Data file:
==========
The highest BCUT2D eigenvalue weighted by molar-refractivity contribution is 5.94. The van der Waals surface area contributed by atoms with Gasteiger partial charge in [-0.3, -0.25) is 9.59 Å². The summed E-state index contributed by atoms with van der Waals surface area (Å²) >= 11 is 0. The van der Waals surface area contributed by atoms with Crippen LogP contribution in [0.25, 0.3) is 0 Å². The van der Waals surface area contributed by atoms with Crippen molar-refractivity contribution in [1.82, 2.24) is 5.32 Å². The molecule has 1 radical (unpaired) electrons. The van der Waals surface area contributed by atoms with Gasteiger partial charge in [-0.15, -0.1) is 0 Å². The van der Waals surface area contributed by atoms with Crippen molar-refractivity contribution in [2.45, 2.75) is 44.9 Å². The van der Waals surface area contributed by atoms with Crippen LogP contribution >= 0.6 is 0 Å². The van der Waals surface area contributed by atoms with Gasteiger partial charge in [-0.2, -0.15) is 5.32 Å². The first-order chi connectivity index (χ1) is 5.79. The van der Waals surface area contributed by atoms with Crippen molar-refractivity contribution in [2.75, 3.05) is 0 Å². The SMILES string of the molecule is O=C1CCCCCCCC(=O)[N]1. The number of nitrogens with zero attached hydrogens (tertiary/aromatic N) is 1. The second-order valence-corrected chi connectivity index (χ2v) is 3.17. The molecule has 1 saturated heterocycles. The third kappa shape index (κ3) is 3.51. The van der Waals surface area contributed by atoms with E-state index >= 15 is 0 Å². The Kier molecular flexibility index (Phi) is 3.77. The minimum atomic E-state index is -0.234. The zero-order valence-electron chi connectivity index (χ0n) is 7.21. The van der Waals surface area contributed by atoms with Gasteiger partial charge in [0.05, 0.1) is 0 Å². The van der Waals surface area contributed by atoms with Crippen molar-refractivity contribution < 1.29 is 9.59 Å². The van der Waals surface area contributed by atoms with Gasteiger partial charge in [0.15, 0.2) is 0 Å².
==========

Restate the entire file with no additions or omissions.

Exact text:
The highest BCUT2D eigenvalue weighted by molar-refractivity contribution is 5.94. The van der Waals surface area contributed by atoms with Gasteiger partial charge in [-0.3, -0.25) is 9.59 Å². The summed E-state index contributed by atoms with van der Waals surface area (Å²) >= 11 is 0. The van der Waals surface area contributed by atoms with Crippen LogP contribution in [0.25, 0.3) is 0 Å². The van der Waals surface area contributed by atoms with Crippen molar-refractivity contribution in [1.82, 2.24) is 5.32 Å². The molecule has 1 radical (unpaired) electrons. The van der Waals surface area contributed by atoms with Gasteiger partial charge in [-0.15, -0.1) is 0 Å². The van der Waals surface area contributed by atoms with Crippen molar-refractivity contribution in [2.45, 2.75) is 44.9 Å². The van der Waals surface area contributed by atoms with Crippen LogP contribution >= 0.6 is 0 Å². The van der Waals surface area contributed by atoms with Gasteiger partial charge in [-0.2, -0.15) is 5.32 Å². The first-order chi connectivity index (χ1) is 5.79. The van der Waals surface area contributed by atoms with Crippen molar-refractivity contribution in [2.75, 3.05) is 0 Å². The SMILES string of the molecule is O=C1CCCCCCCC(=O)[N]1. The number of nitrogens with zero attached hydrogens (tertiary/aromatic N) is 1. The second-order valence-corrected chi connectivity index (χ2v) is 3.17. The molecule has 1 saturated heterocycles. The third kappa shape index (κ3) is 3.51. The van der Waals surface area contributed by atoms with E-state index >= 15 is 0 Å². The Kier molecular flexibility index (Phi) is 3.77. The minimum atomic E-state index is -0.234. The zero-order valence-electron chi connectivity index (χ0n) is 7.21. The van der Waals surface area contributed by atoms with Gasteiger partial charge in [0.05, 0.1) is 0 Å². The van der Waals surface area contributed by atoms with Crippen molar-refractivity contribution < 1.29 is 9.59 Å². The van der Waals surface area contributed by atoms with Gasteiger partial charge in [0.15, 0.2) is 0 Å².